The email accounts of the highest-ranking Treasury Department officials were compromised in a massive breach of U.S. government systems, according to Sen. Ron Wyden (D-Ore.).
Wyden made the remarks on Monday after being a briefing on the hack to the Senate Finance Committee by the Internal Revenue Service and the Treasury Department.
Wyden said the hack “appears to be significant” and appears to have involved the theft of encryption keys.
“Treasury still does not know all of the actions taken by hackers, or precisely what information was stolen,” Wyden said in a statement.
A Treasury Department spokeswoman declined to comment on Wyden’s statement.
Secretary Steven Mnuchin said in a CNBC interview on Monday that the hack impacted the Treasury’s unclassified systems, but the department has not seen any damage.
“We do not see any breaking into our classified systems. Our unclassified systems did have some access,” Mnuchin said about the massive hack. “I will say that the good news is there has been no damage, nor have we seen any large amounts of information displaced.”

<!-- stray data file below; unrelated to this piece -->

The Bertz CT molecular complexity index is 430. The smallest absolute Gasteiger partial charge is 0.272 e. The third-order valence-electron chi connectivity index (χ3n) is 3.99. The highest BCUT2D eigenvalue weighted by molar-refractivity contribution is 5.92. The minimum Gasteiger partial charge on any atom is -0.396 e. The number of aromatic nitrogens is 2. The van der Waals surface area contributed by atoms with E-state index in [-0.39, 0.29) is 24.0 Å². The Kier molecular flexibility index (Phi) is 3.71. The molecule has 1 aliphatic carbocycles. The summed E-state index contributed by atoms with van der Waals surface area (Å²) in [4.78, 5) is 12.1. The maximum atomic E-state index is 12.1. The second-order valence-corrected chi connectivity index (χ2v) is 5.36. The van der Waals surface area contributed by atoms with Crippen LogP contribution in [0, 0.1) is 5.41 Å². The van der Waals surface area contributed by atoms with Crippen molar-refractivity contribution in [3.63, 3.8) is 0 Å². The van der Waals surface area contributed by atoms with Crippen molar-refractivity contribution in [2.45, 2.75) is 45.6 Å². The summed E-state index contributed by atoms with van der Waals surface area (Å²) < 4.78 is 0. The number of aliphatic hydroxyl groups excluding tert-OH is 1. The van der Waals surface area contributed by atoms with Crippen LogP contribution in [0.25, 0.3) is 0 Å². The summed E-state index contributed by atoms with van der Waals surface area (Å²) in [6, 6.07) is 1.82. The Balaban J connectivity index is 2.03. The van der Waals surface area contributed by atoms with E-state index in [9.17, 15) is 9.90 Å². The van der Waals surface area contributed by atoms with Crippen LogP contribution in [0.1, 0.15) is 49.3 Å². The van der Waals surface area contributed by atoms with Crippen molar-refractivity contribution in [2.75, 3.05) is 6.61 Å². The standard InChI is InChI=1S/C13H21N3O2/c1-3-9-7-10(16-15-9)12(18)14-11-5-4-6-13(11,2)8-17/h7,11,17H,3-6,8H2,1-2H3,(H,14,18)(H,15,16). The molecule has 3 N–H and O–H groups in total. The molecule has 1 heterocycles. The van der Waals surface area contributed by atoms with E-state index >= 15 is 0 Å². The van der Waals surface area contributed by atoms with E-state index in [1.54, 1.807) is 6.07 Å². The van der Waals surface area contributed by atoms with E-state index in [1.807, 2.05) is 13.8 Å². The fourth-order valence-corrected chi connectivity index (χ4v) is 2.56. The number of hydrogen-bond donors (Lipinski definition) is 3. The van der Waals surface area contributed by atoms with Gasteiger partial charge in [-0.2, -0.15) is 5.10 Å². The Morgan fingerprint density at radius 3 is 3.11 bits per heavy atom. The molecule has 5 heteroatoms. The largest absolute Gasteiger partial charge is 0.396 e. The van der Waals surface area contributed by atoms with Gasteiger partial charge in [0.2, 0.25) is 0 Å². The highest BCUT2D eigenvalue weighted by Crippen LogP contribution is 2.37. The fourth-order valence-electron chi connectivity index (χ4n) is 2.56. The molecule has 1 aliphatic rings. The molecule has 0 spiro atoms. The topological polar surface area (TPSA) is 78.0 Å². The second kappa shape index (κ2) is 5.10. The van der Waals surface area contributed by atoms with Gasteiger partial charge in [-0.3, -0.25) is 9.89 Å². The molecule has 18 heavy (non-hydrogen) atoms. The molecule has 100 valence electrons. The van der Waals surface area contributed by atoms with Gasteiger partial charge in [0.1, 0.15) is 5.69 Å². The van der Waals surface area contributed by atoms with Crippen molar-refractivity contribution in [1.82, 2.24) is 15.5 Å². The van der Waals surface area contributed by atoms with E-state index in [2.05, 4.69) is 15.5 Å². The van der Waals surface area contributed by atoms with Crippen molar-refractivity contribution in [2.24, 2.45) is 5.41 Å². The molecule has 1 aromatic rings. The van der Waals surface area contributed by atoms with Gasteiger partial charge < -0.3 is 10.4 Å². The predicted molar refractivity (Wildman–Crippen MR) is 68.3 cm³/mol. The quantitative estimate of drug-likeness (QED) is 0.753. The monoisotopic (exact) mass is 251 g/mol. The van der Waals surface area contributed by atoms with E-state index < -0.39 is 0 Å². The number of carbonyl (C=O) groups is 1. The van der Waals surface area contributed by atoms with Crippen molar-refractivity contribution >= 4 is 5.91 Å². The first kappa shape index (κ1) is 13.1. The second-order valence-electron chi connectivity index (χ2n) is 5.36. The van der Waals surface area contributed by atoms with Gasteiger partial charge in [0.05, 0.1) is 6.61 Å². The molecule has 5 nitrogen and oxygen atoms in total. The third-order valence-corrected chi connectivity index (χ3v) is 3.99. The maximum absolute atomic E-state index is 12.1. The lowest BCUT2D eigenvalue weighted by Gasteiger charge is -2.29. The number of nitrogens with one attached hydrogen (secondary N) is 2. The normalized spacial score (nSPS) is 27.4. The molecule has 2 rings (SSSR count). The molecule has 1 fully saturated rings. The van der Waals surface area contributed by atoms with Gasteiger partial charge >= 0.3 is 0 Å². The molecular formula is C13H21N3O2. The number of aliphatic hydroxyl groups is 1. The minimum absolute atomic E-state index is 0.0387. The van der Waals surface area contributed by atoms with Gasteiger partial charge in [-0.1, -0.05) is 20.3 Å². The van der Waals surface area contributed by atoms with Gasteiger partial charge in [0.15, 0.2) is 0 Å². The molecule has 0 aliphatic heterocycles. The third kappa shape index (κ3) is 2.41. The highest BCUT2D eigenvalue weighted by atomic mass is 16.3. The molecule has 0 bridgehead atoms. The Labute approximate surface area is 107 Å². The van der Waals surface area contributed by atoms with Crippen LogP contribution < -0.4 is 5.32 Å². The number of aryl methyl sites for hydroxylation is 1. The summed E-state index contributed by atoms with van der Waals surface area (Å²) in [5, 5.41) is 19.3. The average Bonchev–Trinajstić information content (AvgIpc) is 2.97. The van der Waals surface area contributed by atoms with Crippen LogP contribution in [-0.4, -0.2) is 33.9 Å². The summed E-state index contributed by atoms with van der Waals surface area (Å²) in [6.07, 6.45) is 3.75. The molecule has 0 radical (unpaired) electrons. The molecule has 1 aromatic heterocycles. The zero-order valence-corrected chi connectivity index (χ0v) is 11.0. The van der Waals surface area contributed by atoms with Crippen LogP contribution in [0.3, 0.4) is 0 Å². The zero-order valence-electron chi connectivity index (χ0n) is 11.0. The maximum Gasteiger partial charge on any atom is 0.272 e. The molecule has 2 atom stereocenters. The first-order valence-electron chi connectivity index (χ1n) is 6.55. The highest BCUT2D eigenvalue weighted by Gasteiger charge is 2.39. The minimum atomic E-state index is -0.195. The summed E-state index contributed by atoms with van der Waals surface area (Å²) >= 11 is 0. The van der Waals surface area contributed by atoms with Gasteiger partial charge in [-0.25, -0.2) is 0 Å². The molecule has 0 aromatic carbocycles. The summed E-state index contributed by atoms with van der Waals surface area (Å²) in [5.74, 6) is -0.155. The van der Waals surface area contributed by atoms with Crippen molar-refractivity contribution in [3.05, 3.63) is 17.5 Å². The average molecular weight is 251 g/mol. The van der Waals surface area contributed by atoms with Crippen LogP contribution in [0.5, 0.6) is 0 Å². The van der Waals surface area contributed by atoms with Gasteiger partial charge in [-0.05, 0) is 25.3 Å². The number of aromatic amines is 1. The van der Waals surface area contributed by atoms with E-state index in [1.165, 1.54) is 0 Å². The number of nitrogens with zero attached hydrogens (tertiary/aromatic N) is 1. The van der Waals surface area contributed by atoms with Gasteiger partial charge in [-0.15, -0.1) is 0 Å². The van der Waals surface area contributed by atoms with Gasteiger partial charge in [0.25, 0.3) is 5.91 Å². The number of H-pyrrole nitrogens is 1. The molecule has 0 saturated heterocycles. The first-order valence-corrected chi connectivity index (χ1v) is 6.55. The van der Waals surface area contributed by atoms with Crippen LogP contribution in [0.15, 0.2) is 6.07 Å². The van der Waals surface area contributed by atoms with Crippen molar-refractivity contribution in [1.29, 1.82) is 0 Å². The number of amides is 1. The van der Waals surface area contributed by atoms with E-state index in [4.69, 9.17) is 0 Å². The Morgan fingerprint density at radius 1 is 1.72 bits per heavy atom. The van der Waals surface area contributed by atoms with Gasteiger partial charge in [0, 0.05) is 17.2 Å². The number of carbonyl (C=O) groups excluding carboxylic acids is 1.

Hackers who exploited an update to the ubiquitous SolarWinds Orion network management software accessed several U.S. government agencies, including the departments of Defense, State, Homeland Security, Energy, Treasury, and Commerce.
According to SolarWinds, as many as 18,000 customers who used the Orion software ended up installing a malicious update.The malware gave hackers remote access into an organization’s networks so they could steal information. The hack was first reported by cybersecurity firm FireEye, itself a SolarWinds customer.
Believed to be the biggest hack ever uncovered, the breach has prompted the U.S. government to assemble a multi-department task force to respond to the threat.
Treasury was among the earliest known agencies reported to have been affected in the breach. The effects and consequences of the hack are still being assessed, though the Department of Homeland Security’s cybersecurity arm said in a statement that the intrusion posed a “grave” risk to government and private networks.
Wyden said the breach at Treasury began in July.
The Cybersecurity and Infrastructure Security Agency (CISA) said Thursday that the hacking campaign that targeted the federal government is larger than what was previously known.
The hackers gained backdoor access in more ways than through the SolarWinds software.
“CISA has evidence of additional initial access vectors, other than the SolarWinds Orion platform; however, these are still being investigated,” CISA said in a statement.
Microsoft said Thursday that it found the malicious software in its system. The company said around 30 of the affected customers were in the United States.
“It’s certain that the number and location of victims will keep growing,” Microsoft President Brad Smith said in a blog post.
Jack Phillips contributed to this report.